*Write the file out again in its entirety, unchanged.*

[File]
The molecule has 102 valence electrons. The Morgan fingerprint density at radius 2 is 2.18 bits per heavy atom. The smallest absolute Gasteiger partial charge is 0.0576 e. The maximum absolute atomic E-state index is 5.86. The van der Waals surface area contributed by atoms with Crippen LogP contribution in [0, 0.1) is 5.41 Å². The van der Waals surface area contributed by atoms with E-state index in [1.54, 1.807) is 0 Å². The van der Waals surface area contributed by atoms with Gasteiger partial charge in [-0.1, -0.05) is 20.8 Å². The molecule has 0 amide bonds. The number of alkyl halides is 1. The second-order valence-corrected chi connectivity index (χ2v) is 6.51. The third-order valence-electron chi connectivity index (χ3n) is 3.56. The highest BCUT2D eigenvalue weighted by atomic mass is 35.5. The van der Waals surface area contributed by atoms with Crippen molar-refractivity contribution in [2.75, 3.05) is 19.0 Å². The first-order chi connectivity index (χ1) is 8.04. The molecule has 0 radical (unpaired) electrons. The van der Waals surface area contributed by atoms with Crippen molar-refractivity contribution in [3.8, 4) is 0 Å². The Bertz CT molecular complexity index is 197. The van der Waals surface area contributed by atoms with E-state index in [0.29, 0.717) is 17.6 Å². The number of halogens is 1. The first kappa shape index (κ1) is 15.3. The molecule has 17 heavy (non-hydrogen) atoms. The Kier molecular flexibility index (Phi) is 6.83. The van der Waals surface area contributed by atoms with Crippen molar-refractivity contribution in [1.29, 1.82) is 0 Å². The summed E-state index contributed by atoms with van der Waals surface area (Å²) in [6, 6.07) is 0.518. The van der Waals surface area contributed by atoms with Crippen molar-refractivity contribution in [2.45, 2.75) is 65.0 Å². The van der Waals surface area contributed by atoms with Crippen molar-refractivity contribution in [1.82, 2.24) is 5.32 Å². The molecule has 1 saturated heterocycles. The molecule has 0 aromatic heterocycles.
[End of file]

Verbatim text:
The molecule has 102 valence electrons. The Morgan fingerprint density at radius 2 is 2.18 bits per heavy atom. The smallest absolute Gasteiger partial charge is 0.0576 e. The maximum absolute atomic E-state index is 5.86. The van der Waals surface area contributed by atoms with Crippen LogP contribution in [0, 0.1) is 5.41 Å². The van der Waals surface area contributed by atoms with E-state index in [1.54, 1.807) is 0 Å². The van der Waals surface area contributed by atoms with Gasteiger partial charge in [-0.1, -0.05) is 20.8 Å². The molecule has 0 amide bonds. The number of alkyl halides is 1. The second-order valence-corrected chi connectivity index (χ2v) is 6.51. The third-order valence-electron chi connectivity index (χ3n) is 3.56. The highest BCUT2D eigenvalue weighted by atomic mass is 35.5. The van der Waals surface area contributed by atoms with Crippen molar-refractivity contribution in [2.75, 3.05) is 19.0 Å². The first-order chi connectivity index (χ1) is 8.04. The molecule has 0 radical (unpaired) electrons. The van der Waals surface area contributed by atoms with Crippen molar-refractivity contribution in [3.8, 4) is 0 Å². The Bertz CT molecular complexity index is 197. The van der Waals surface area contributed by atoms with E-state index in [0.29, 0.717) is 17.6 Å². The number of halogens is 1. The first kappa shape index (κ1) is 15.3. The molecule has 17 heavy (non-hydrogen) atoms. The Kier molecular flexibility index (Phi) is 6.83. The van der Waals surface area contributed by atoms with Crippen molar-refractivity contribution in [1.29, 1.82) is 0 Å². The summed E-state index contributed by atoms with van der Waals surface area (Å²) in [6, 6.07) is 0.518. The van der Waals surface area contributed by atoms with Crippen molar-refractivity contribution in [2.45, 2.75) is 65.0 Å². The van der Waals surface area contributed by atoms with Crippen molar-refractivity contribution in [1.82, 2.24) is 5.32 Å². The molecule has 1 saturated heterocycles. The molecule has 0 aromatic heterocycles.